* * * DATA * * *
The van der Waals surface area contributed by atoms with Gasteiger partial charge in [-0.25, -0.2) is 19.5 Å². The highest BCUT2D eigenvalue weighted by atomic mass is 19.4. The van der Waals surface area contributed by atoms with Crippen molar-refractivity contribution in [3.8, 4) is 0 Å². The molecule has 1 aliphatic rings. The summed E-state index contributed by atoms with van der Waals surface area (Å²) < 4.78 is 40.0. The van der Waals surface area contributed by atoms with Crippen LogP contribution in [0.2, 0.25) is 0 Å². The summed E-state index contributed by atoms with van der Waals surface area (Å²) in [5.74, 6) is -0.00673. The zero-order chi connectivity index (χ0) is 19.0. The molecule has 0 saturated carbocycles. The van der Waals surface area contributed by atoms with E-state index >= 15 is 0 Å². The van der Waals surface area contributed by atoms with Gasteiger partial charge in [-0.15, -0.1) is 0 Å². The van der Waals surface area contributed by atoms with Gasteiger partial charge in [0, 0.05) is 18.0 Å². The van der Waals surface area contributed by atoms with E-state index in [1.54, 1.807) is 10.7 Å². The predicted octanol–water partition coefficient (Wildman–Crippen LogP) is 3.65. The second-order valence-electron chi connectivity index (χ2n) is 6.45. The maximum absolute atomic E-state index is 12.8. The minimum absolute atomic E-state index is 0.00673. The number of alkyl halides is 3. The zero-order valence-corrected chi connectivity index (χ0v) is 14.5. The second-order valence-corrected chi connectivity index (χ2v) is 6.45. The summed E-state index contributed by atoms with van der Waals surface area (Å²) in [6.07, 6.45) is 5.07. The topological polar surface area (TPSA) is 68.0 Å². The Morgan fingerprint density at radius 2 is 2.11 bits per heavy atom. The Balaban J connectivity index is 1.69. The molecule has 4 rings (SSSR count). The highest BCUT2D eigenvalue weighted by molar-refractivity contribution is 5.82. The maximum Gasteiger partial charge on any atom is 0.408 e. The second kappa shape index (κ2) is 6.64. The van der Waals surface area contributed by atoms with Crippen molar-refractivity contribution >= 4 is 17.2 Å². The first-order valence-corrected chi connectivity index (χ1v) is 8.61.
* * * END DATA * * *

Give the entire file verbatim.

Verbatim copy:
The van der Waals surface area contributed by atoms with Gasteiger partial charge in [-0.25, -0.2) is 19.5 Å². The highest BCUT2D eigenvalue weighted by atomic mass is 19.4. The van der Waals surface area contributed by atoms with Crippen molar-refractivity contribution in [3.8, 4) is 0 Å². The molecule has 1 aliphatic rings. The summed E-state index contributed by atoms with van der Waals surface area (Å²) < 4.78 is 40.0. The van der Waals surface area contributed by atoms with Crippen LogP contribution in [0.2, 0.25) is 0 Å². The summed E-state index contributed by atoms with van der Waals surface area (Å²) in [5.74, 6) is -0.00673. The zero-order chi connectivity index (χ0) is 19.0. The molecule has 0 saturated carbocycles. The van der Waals surface area contributed by atoms with E-state index >= 15 is 0 Å². The van der Waals surface area contributed by atoms with Gasteiger partial charge in [-0.15, -0.1) is 0 Å². The van der Waals surface area contributed by atoms with Gasteiger partial charge in [0, 0.05) is 18.0 Å². The van der Waals surface area contributed by atoms with E-state index in [1.54, 1.807) is 10.7 Å². The predicted octanol–water partition coefficient (Wildman–Crippen LogP) is 3.65. The second-order valence-electron chi connectivity index (χ2n) is 6.45. The maximum absolute atomic E-state index is 12.8. The minimum absolute atomic E-state index is 0.00673. The number of alkyl halides is 3. The zero-order valence-corrected chi connectivity index (χ0v) is 14.5. The second-order valence-corrected chi connectivity index (χ2v) is 6.45. The summed E-state index contributed by atoms with van der Waals surface area (Å²) in [6.07, 6.45) is 5.07. The topological polar surface area (TPSA) is 68.0 Å². The Morgan fingerprint density at radius 2 is 2.11 bits per heavy atom. The Balaban J connectivity index is 1.69. The molecule has 4 rings (SSSR count). The highest BCUT2D eigenvalue weighted by molar-refractivity contribution is 5.82. The maximum Gasteiger partial charge on any atom is 0.408 e. The second kappa shape index (κ2) is 6.64. The van der Waals surface area contributed by atoms with Crippen molar-refractivity contribution >= 4 is 17.2 Å². The first-order valence-corrected chi connectivity index (χ1v) is 8.61.